The MAV encourages councils to start thinking about developing a short reconciliation statement as part of the council budget process for next year - regardless of whether you intend to comply with a rate cap or seek a variation from the cap - that clearly articulates any cuts or changes to service levels as a result of rate capping, and particularly identifies where there is a shared responsibility for funding from other levels of government that is not being met.
Alliance for Gambling Reform
Last week a new national alliance was launched to secure a $1 maximum bet on poker machines, and complementary measures to reduce the harmful impacts of gambling.
Given that the amount lost by Victorians is rising, the MAV and 17 councils have formally joined with 22 other organisations as founding supporters of the Alliance for Gambling Reform. The work of the Alliance builds on our previous Enough Pokies campaign undertaken in partnership with councils, and the Alliance has already achieved some high profile media coverage across print, radio and national TV programs.
Australia has 20 per cent of the world's poker machines, and spends more per person on gambling than any other country. Losses from poker machines are an $11 billion problem nationally, with governments reaping $5.5 billion in revenue. I'd like to encourage other councils to join the Alliance so together we can advocate for measures that help reduce the harms caused by poker machine gambling, including increased local government and community say over the planning and licencing approval of poker machines.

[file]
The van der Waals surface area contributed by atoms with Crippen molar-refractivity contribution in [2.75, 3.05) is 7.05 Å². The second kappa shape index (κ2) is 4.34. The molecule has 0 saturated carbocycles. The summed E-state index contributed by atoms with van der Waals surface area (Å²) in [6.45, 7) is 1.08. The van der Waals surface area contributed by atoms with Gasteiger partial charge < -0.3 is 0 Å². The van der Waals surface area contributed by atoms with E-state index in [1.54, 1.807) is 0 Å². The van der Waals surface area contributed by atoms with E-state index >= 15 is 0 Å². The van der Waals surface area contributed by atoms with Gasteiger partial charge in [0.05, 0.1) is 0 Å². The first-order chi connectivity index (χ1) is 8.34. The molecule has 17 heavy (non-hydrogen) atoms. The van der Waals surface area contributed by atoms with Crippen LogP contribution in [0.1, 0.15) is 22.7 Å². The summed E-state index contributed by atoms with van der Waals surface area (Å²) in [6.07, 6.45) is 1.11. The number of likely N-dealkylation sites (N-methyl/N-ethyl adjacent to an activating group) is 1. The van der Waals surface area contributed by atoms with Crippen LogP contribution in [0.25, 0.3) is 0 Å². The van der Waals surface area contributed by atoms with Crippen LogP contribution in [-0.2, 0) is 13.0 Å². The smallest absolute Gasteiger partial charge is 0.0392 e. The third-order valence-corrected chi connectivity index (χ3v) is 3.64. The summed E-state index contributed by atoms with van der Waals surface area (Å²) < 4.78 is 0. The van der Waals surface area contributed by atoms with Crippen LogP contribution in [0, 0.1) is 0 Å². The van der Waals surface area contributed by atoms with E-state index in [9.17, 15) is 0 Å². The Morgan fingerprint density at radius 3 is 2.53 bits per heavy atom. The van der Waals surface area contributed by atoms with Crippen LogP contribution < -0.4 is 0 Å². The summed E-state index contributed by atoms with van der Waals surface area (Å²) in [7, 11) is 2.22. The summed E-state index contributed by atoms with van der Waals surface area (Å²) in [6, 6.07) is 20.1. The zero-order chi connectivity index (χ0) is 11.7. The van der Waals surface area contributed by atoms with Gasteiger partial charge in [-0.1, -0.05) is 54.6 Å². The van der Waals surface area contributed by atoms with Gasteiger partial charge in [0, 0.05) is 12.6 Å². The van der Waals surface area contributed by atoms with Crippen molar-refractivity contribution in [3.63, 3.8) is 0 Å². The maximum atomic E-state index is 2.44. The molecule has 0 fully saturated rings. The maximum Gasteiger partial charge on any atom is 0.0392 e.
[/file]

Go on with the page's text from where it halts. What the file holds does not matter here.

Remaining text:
Some Alliance councils have already arranged community screenings of Ka-Ching!, a powerful documentary that aired on ABC TV earlier this month uncovering the science behind the machines that leads to addiction. I encourage you to watch Ka-Ching! on iView which is available until 19 November, and to consider hosting a community screening of it to raise awareness of the powerful lure of poker machines and the harm they are causing within our communities.
Last week I updated State Council on the MAV’s progress to establish a workers compensation mutual for local government. Our proposed Workcare self-insurance scheme is similar to self-insurance schemes operating in other states where councils have experienced improved performance and cost savings. The scheme’s focus on preventing workplace harm can also help us to bring our WorkCover performance in-line with interstate local government.
Twenty-six councils and eligible organisations have so far elected to join our Workcare scheme, and we are approaching remaining councils over the coming weeks with a final opportunity to opt in. After a lengthy consultation period, we are hopeful that additional councils will sign up to make this a viable alternative for councils to save money and improve outcomes for staff.
If you’d like to discuss this opportunity, or any other matters with me please don’t hesitate to get in touch.